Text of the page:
Bank of America's Ghosts

President Barack Obama won the election because he clearly articulated a more inclusive, smarter and more accountable vision of how government should function. People were tired of politicians who treated government as the enemy. They wanted somebody who could get it to work.

Nobody expected miracles overnight. But we expected steady progress and straight talk; action, not just lofty rhetoric.

Once in office, however, the Obama Administration’s timid actions too often echo the previous administration – especially in its handling of the financial crisis.

Most of the important work takes place out of public view, resulting in mystifying agreements between the government and powerful private interests, with taxpayers footing the bill and the private interests walking away with a sweet deal.

Most recent case in point: President Obama's Securities and Exchange Commission settled for $33 million with Bank of America after charging that the bank's board misled their shareholders during the $50 billion acquisition of troubled Merrill-Lynch; telling the shareholders while the merger was pending they would pay no bonuses to Merrill’s executives, then after the merger was complete conceding they had already agreed to a whopping $3.6 billion in bonuses.

For The SEC treated the settlement as a routine matter: like all SEC settlements, the agency made no accusations of wrong-doing and Bank of America and it made no admission.

The SEC treated the whole issue like it was a matter of straightening out a paperwork mix-up in a proxy statement.

No wonder Bank of America leapt at the deal: $33 million was a bargain, given that the bonuses had they been disclosed would have likely soured shareholders on the merger – not to mention the alarms that would set off with wary taxpayers.

Remember the AIG bonuses?

Luckily there was a responsible public official in the neighborhood with more common sense and propriety. That would be U.S. District Court Judge Jed Rakoff in New York, who had the authority to accept or reject the settlement.

"I would be less than candid if I didn’t express my continued misgivings about this settlement at this stage," Rakoff said at a hearing. "When this settlement first came to me, it seemed to be lacking, for lack of a better word, transparency."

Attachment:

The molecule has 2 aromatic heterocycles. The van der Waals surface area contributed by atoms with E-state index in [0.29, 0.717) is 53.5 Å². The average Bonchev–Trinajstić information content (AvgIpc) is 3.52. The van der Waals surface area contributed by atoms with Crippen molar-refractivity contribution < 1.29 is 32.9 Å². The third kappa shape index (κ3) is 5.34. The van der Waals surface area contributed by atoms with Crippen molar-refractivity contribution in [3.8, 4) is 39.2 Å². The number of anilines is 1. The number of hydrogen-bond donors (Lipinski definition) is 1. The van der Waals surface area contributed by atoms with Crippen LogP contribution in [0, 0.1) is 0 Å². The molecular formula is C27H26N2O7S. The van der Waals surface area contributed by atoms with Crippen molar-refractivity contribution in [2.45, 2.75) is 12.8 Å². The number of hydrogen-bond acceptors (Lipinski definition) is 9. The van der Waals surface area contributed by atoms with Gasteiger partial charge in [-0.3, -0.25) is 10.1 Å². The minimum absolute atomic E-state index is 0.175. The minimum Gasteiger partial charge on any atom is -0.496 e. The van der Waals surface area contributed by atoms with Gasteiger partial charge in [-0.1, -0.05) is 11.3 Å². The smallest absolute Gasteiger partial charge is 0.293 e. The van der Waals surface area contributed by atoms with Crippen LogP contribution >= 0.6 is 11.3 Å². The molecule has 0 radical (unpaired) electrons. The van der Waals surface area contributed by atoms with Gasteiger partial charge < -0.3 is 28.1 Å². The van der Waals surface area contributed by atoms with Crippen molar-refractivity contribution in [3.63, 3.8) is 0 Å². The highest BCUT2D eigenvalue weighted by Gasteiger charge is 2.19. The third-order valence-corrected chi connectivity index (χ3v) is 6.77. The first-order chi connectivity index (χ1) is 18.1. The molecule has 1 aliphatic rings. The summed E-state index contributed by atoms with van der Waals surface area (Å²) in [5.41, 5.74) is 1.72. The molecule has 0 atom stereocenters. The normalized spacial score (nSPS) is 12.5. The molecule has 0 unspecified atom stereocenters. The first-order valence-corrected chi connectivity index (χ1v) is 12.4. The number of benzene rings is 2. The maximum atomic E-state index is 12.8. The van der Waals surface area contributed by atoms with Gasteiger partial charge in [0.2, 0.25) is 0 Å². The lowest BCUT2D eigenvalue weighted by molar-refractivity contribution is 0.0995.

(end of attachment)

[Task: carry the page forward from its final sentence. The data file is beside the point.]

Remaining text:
Rakoff hit hard on the paltry amount of the settlement compared to the size of the bonuses and the stakes for Bank of America, referring to it as "strangely askew."

Probing the allegations, Rakoff described the SEC's filing as "a fairly uninformative, bare bones complaint," according to Associated Press. He asked SEC officials who exactly approved the year-end bonuses.

"Was this some sort of ghost that performed these actions?" Rakoff asked David Rosenfeld, the associate regional director in the SEC's New York office. "Or were there human beings who wrote these documents?"

The judge spoke for millions of Americans – but apparently not the SEC – when he asked: "Do Wall Street people expect to be paid large bonuses in years when their company lost $27 billion?"

Rakoff kept the SEC on the hot seat for 90 minutes. As for Bank of America, it had "effectively lied" to its shareholders, the judge said. He delayed his approval pending getting more answers.

Shame on Obama's SEC for agreeing to the settlement in the first place. He wasn't elected president so his administration would go easy on bank officials when they're caught lying to their shareholders over how they plan to spend billions of dollars.

With his savvy, well-run campaign and pledge for change, the president set the bar high for himself: he not only assured us that he was the best person to deal with this financial crisis and others but that he would do so by changing the way business is done in Washington.

The Obama Administration's mishandling of the Bank of America settlement suggests that the SEC enforcers needs to spend less time locked away with B of A's lawyers and more time listening to some of their boss's campaign speeches promising tougher enforcement and a new culture in the corridors of power. It’s not just our precious tax dollars and the rights of shareholders to be told the truth that's at stake. It’s the administration’s own credibility.